RICHARD THALER: ehavioral economics and good psychology, there's a lot of art. There is science and there are well-crafted experiments, but thinking about what the right experiment to run, was art and, there are 80 gazillion experiments, which ones are relevant to getting people to plant the right seed. That's a problem that Sendhil and I have been talking about for, well, since he was born. You're now seeing the results of 15 years of conversations. And there wasn't a scientific way of answering that question.
SENDHIL MULLAINAITHAN: A lot of what makes behavioral economics interesting is psychology, it is about what happens inside the mind. These phenomena are taking things that are happening inside the mind and interfacing them with things happening in the world, the environment, and getting feedback or getting interesting responses from that.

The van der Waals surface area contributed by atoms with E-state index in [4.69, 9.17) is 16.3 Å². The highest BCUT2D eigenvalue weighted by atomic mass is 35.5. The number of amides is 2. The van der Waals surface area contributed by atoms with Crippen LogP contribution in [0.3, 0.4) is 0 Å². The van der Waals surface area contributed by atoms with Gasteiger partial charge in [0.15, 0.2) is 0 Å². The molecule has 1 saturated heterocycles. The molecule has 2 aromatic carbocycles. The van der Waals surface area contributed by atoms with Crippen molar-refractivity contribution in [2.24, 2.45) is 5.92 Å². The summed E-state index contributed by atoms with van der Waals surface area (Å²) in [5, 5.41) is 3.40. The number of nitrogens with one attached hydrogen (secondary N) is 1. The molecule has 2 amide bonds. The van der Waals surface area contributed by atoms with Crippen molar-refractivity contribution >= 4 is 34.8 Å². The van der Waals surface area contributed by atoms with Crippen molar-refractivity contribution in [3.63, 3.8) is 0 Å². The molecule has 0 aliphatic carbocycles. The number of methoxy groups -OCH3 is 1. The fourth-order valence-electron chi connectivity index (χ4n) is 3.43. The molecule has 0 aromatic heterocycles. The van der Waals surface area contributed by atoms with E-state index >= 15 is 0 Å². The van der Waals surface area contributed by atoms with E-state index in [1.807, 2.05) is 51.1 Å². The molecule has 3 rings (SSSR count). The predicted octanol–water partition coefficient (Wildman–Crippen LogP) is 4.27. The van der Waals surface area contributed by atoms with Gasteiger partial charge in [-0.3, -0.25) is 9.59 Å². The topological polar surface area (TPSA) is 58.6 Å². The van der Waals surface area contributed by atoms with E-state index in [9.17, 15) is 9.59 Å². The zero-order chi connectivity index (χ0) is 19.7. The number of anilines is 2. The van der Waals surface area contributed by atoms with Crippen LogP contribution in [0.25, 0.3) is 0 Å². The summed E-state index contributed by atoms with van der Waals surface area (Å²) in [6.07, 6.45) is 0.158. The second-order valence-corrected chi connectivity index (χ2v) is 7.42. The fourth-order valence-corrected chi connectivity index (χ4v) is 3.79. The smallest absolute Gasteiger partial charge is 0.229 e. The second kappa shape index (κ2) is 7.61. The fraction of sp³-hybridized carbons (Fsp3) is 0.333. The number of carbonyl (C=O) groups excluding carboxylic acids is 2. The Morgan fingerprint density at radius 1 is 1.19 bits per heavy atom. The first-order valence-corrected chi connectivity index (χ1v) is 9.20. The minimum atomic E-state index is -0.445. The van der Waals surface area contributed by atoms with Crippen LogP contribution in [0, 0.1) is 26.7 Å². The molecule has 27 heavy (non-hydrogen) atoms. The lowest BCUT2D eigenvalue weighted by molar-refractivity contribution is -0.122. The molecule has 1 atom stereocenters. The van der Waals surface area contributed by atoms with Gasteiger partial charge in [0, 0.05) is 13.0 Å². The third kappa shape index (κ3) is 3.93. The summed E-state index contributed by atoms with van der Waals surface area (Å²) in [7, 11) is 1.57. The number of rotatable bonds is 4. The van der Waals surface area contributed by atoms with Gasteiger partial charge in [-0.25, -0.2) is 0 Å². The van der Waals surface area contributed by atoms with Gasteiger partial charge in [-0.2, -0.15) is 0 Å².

We happen to call the word economics. But it's not economics. You could be talking about crime, you could be talking about many things, in the social domain, the entire spectrum of human behavior. Anyone who is interested in the broader world should be interested in something we currently call "behavioral economics".
DANIEL KAHNEMAN: What we're saying is that there is a technology emerging from behavioral economics. It's not only an abstract thing. You can do things with it. We are just at the beginning. I thought that the input of psychology into behavioral economics was done. But hearing Sendhil was very encouraging because there was a lot of new psychology there. That conversation is continuing and it looks to me as if that conversation is going to go forward. It's pretty intuitive, based on research, good theory, and important.